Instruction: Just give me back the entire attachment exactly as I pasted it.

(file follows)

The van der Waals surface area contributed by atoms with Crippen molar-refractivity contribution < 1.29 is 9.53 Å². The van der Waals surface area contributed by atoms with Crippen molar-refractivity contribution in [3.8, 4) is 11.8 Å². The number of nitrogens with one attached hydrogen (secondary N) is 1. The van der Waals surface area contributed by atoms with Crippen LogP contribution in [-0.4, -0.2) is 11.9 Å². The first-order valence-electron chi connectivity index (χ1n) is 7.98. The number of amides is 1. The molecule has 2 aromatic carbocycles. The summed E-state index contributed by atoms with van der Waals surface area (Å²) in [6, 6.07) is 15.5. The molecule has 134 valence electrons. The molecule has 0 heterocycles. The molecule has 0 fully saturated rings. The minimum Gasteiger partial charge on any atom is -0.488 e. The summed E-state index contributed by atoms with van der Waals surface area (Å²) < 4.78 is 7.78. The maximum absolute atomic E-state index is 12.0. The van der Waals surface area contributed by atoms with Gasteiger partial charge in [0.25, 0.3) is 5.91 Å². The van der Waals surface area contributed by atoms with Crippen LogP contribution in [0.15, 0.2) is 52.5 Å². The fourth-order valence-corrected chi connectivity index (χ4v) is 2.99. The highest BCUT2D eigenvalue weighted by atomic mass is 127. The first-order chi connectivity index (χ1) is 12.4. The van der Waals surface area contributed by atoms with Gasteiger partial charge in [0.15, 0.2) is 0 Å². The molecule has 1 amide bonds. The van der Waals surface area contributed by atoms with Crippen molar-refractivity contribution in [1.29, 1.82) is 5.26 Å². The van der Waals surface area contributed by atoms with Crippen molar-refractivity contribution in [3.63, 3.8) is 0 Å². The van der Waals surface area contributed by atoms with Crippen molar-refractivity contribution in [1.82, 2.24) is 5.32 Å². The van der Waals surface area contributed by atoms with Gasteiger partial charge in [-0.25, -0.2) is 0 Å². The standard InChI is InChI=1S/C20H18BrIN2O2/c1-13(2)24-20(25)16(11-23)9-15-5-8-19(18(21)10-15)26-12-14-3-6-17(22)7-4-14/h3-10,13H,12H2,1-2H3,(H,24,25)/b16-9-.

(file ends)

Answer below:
The van der Waals surface area contributed by atoms with Crippen molar-refractivity contribution < 1.29 is 9.53 Å². The van der Waals surface area contributed by atoms with Crippen molar-refractivity contribution in [3.8, 4) is 11.8 Å². The number of nitrogens with one attached hydrogen (secondary N) is 1. The van der Waals surface area contributed by atoms with Crippen LogP contribution in [-0.4, -0.2) is 11.9 Å². The first-order valence-electron chi connectivity index (χ1n) is 7.98. The number of amides is 1. The molecule has 2 aromatic carbocycles. The summed E-state index contributed by atoms with van der Waals surface area (Å²) in [6, 6.07) is 15.5. The molecule has 134 valence electrons. The molecule has 0 heterocycles. The molecule has 0 fully saturated rings. The minimum Gasteiger partial charge on any atom is -0.488 e. The summed E-state index contributed by atoms with van der Waals surface area (Å²) < 4.78 is 7.78. The maximum absolute atomic E-state index is 12.0. The van der Waals surface area contributed by atoms with Gasteiger partial charge in [0.25, 0.3) is 5.91 Å². The van der Waals surface area contributed by atoms with Crippen LogP contribution in [0.15, 0.2) is 52.5 Å². The fourth-order valence-corrected chi connectivity index (χ4v) is 2.99. The highest BCUT2D eigenvalue weighted by atomic mass is 127. The first-order chi connectivity index (χ1) is 12.4. The van der Waals surface area contributed by atoms with Gasteiger partial charge in [0.15, 0.2) is 0 Å². The molecule has 1 amide bonds. The van der Waals surface area contributed by atoms with Crippen molar-refractivity contribution in [1.29, 1.82) is 5.26 Å². The van der Waals surface area contributed by atoms with Crippen molar-refractivity contribution in [3.63, 3.8) is 0 Å². The van der Waals surface area contributed by atoms with Crippen molar-refractivity contribution in [1.82, 2.24) is 5.32 Å². The van der Waals surface area contributed by atoms with Gasteiger partial charge in [-0.25, -0.2) is 0 Å². The standard InChI is InChI=1S/C20H18BrIN2O2/c1-13(2)24-20(25)16(11-23)9-15-5-8-19(18(21)10-15)26-12-14-3-6-17(22)7-4-14/h3-10,13H,12H2,1-2H3,(H,24,25)/b16-9-.